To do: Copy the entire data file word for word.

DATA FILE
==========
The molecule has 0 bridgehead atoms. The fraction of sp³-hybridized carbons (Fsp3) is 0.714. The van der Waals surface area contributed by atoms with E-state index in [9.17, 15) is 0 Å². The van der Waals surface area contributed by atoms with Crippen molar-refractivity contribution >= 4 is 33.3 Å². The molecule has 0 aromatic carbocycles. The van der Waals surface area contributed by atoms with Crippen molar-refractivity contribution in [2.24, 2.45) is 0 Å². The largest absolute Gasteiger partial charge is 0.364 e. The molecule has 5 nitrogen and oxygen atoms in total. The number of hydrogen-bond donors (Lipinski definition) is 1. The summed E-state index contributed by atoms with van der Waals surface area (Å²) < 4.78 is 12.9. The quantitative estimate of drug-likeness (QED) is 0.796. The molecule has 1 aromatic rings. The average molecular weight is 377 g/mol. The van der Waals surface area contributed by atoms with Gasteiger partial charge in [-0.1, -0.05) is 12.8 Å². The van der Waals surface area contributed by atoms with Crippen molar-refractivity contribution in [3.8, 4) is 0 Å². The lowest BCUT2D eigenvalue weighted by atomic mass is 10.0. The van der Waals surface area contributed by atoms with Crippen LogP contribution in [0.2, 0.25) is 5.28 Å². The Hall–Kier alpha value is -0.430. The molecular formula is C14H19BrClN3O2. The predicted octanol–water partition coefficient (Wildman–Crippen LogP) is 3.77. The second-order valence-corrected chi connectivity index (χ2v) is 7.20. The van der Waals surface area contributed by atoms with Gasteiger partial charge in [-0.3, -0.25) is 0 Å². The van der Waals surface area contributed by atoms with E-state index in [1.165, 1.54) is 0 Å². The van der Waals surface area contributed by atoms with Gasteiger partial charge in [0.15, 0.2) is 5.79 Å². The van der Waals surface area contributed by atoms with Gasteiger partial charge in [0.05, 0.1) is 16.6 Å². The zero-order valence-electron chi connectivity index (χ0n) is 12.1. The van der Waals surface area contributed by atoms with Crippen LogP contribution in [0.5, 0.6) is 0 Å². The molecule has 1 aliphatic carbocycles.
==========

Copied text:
The molecule has 0 bridgehead atoms. The fraction of sp³-hybridized carbons (Fsp3) is 0.714. The van der Waals surface area contributed by atoms with E-state index in [9.17, 15) is 0 Å². The van der Waals surface area contributed by atoms with Crippen molar-refractivity contribution >= 4 is 33.3 Å². The molecule has 0 aromatic carbocycles. The van der Waals surface area contributed by atoms with Crippen molar-refractivity contribution in [2.24, 2.45) is 0 Å². The largest absolute Gasteiger partial charge is 0.364 e. The molecule has 5 nitrogen and oxygen atoms in total. The number of hydrogen-bond donors (Lipinski definition) is 1. The summed E-state index contributed by atoms with van der Waals surface area (Å²) < 4.78 is 12.9. The quantitative estimate of drug-likeness (QED) is 0.796. The molecule has 1 aromatic rings. The average molecular weight is 377 g/mol. The van der Waals surface area contributed by atoms with Gasteiger partial charge in [-0.1, -0.05) is 12.8 Å². The van der Waals surface area contributed by atoms with Crippen molar-refractivity contribution in [3.8, 4) is 0 Å². The lowest BCUT2D eigenvalue weighted by atomic mass is 10.0. The van der Waals surface area contributed by atoms with Crippen LogP contribution in [0.2, 0.25) is 5.28 Å². The Hall–Kier alpha value is -0.430. The molecular formula is C14H19BrClN3O2. The predicted octanol–water partition coefficient (Wildman–Crippen LogP) is 3.77. The second-order valence-corrected chi connectivity index (χ2v) is 7.20. The van der Waals surface area contributed by atoms with Gasteiger partial charge in [-0.3, -0.25) is 0 Å². The van der Waals surface area contributed by atoms with E-state index in [1.165, 1.54) is 0 Å². The van der Waals surface area contributed by atoms with Gasteiger partial charge in [0.15, 0.2) is 5.79 Å². The van der Waals surface area contributed by atoms with Gasteiger partial charge in [0.05, 0.1) is 16.6 Å². The zero-order valence-electron chi connectivity index (χ0n) is 12.1. The van der Waals surface area contributed by atoms with Crippen LogP contribution in [0.5, 0.6) is 0 Å². The molecule has 1 aliphatic carbocycles.